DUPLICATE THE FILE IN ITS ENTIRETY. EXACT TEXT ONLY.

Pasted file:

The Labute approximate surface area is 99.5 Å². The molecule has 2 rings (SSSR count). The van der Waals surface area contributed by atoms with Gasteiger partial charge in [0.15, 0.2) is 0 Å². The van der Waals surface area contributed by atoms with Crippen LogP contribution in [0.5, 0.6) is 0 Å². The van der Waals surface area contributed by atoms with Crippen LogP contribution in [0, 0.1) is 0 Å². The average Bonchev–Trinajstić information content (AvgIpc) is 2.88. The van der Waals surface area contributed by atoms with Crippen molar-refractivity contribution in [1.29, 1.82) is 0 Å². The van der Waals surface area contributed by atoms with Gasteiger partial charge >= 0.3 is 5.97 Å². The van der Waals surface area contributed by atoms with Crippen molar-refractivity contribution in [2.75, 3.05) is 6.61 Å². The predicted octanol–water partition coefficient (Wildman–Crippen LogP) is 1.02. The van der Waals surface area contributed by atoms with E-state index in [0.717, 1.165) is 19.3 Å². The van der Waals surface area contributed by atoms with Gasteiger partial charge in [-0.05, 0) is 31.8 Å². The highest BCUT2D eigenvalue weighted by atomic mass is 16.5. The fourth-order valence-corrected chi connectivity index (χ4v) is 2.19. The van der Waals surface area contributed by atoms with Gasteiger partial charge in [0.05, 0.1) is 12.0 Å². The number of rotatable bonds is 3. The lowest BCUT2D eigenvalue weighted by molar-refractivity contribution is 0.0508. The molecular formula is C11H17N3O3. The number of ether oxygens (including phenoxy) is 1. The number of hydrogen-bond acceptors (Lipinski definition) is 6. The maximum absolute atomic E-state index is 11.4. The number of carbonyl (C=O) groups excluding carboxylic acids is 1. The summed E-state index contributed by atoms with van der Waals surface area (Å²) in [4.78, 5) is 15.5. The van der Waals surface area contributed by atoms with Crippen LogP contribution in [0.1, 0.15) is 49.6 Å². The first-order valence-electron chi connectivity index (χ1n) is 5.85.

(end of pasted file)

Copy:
The Labute approximate surface area is 99.5 Å². The molecule has 2 rings (SSSR count). The van der Waals surface area contributed by atoms with Gasteiger partial charge in [0.15, 0.2) is 0 Å². The van der Waals surface area contributed by atoms with Crippen LogP contribution in [0.5, 0.6) is 0 Å². The van der Waals surface area contributed by atoms with Crippen LogP contribution in [0, 0.1) is 0 Å². The average Bonchev–Trinajstić information content (AvgIpc) is 2.88. The van der Waals surface area contributed by atoms with Crippen molar-refractivity contribution in [1.29, 1.82) is 0 Å². The van der Waals surface area contributed by atoms with Gasteiger partial charge >= 0.3 is 5.97 Å². The van der Waals surface area contributed by atoms with Crippen molar-refractivity contribution in [2.75, 3.05) is 6.61 Å². The predicted octanol–water partition coefficient (Wildman–Crippen LogP) is 1.02. The van der Waals surface area contributed by atoms with E-state index in [0.717, 1.165) is 19.3 Å². The van der Waals surface area contributed by atoms with Gasteiger partial charge in [-0.05, 0) is 31.8 Å². The highest BCUT2D eigenvalue weighted by atomic mass is 16.5. The fourth-order valence-corrected chi connectivity index (χ4v) is 2.19. The van der Waals surface area contributed by atoms with Gasteiger partial charge in [0.05, 0.1) is 12.0 Å². The number of rotatable bonds is 3. The lowest BCUT2D eigenvalue weighted by molar-refractivity contribution is 0.0508. The molecular formula is C11H17N3O3. The number of ether oxygens (including phenoxy) is 1. The number of hydrogen-bond acceptors (Lipinski definition) is 6. The maximum absolute atomic E-state index is 11.4. The number of carbonyl (C=O) groups excluding carboxylic acids is 1. The summed E-state index contributed by atoms with van der Waals surface area (Å²) in [4.78, 5) is 15.5. The van der Waals surface area contributed by atoms with Crippen LogP contribution in [0.1, 0.15) is 49.6 Å². The first-order valence-electron chi connectivity index (χ1n) is 5.85.